In somewhat of a divergence, the SingleLineToken is a PRIMARY but the MultiLineToken is a SECONDARY. Why is this? Well, as part of normal code you could define:

myVar = 1 + 1;

You would not however do the same with a multi-line brackets unless it belongs to another token. Of course this up to the individual and their language so this can always be changed. A token can be defined as a SECONDARY by calling the overloaded Token constructor here:

public FixedLoopToken() {
super("fixedLoop", null, TokenType.SECONDARY);

By omitting this third parameter it will default to PRIMARY. You'll also notice that the name declared as the first constructor parameter is important as that is used as the unique reference in the grammar. Using this approach, we can now define the pattern for that approach:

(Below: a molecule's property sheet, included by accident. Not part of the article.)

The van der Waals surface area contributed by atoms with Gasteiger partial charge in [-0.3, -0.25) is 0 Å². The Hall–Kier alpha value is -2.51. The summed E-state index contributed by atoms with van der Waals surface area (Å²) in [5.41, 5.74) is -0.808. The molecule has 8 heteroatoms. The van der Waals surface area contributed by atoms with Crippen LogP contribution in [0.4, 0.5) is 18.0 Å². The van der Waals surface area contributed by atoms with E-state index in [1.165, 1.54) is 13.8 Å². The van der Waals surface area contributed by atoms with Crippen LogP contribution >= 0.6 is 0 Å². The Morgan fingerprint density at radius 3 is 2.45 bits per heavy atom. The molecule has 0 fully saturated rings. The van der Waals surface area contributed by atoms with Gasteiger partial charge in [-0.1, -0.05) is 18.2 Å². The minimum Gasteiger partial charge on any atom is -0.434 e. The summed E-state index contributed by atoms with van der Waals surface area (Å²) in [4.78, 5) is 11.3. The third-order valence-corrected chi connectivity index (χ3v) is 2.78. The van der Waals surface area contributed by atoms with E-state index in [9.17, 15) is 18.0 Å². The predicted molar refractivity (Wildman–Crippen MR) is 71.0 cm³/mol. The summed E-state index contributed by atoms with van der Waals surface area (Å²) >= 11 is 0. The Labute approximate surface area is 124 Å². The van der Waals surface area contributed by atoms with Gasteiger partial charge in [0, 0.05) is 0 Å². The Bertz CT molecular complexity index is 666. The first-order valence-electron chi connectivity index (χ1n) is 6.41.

public String getPattern() {
return "expr ';' expr ';' expr";

There is also the addition of a new interface called TokenCallback. This provides a method with a callback to the parent token. Why would we do this? Well, on each iteration of the loop, we would want to call back to the parent token to invoke the body token. This is achieved through a functional interface and subsequent lambda function. Here is the process function code of the ForToken:

public List<Token<?>> process(SLOPParser parser, SLOPContext context, SLOPConfig config) {
Token<?> loopToken = getTokenGroups().get(0).getFlatTokens().get(0);
Token<?> bodyToken = getTokenGroups().get(1).getFlatTokens().get(0);
return loopToken.processWithCallback(parser, context, config, () -> {
List<Token<?>> result = bodyToken.processNoParams(parser, context, config);